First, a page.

I think both sides have valid points here. For example, most high school kids get their start working in fast food establishments, or as cashiers. Sadly, these jobs really aren't all that accessible. I agree that it would be possible for someone to do some of the cooking, or washing dishes in a restaurant, but probably not at McDonald's or something similar, due to how fast-paced it is. There's also tickets to consider, how exactly does a blind person handle those? I'm not saying it's impossible, but those are barriers that an employer, faced with 25 other applications submitted by able bodied folks, is probably not going to invest time in finding out. Working at a cash register, or really in most other aspects of retail, however, I really can't see how a blind person could do. I speak from experience; both my parents and my sister have spent most of their lives working in such environments. It would necessarily take longer to handle a customer's money, and we all know how impatient most people are. So they would probably complain to the management about that. There is also the messy situation of handling the inaccessible software that the store uses to complete transactions, print receipts, handle gift cards/rewards cards/credit cards, etc. Then there's the act of putting things on the shelves, making sure that stuff is in the correct order, etc. If these things could be accomplished, I would have followed in my family's footsteps a long time ago.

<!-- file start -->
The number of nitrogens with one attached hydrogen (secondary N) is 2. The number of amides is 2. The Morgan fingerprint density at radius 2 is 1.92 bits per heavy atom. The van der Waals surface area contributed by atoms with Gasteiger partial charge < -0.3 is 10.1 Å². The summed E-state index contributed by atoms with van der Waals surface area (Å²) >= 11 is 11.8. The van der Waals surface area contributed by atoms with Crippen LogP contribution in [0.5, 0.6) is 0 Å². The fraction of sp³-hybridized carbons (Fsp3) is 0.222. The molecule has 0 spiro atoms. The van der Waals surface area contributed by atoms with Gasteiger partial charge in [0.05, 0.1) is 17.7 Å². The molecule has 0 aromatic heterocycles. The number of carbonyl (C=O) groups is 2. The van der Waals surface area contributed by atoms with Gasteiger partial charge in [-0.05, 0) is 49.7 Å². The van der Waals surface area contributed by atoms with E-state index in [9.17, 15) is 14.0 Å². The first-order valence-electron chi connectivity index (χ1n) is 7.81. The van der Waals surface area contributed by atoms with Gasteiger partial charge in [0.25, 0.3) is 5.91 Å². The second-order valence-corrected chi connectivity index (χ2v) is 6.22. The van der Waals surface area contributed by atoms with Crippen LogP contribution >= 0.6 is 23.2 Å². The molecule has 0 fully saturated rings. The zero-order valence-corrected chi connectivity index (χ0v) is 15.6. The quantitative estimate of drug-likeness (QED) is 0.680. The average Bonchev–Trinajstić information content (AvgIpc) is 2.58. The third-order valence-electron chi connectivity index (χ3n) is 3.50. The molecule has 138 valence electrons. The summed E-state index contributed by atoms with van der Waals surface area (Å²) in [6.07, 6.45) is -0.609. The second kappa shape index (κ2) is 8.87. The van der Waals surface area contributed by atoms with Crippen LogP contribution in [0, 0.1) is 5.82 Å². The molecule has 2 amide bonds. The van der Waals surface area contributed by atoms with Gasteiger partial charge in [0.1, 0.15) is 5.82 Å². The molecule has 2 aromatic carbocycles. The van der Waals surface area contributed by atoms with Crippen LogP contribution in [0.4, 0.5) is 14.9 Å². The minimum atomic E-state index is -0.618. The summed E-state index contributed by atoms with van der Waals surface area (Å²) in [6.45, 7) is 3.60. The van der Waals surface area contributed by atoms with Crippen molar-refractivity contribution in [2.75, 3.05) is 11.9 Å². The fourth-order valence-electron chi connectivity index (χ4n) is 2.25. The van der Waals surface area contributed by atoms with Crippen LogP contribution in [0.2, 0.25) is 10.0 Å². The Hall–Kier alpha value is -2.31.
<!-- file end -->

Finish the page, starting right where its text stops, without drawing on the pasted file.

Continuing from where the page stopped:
now, someone is probably going to mention that kids don't have to work in such places. They could volunteer at the humane society, nursing homes, or at homeless shelters. Altruism looks great on college applications, after all, and I'm only being slightly sarcastic here because it is true to a degree. It's really cliche, though, and not all people are cut out to do that type of stuff. Then again, not everyone is cut out for retail work, either. Judging by the amount of complaining I've heard throughout my life about it, it can be thankless, exhausting, and gruelling. Clearly, though, it works for the vast majority of people who are just getting their start, even if they hate it.
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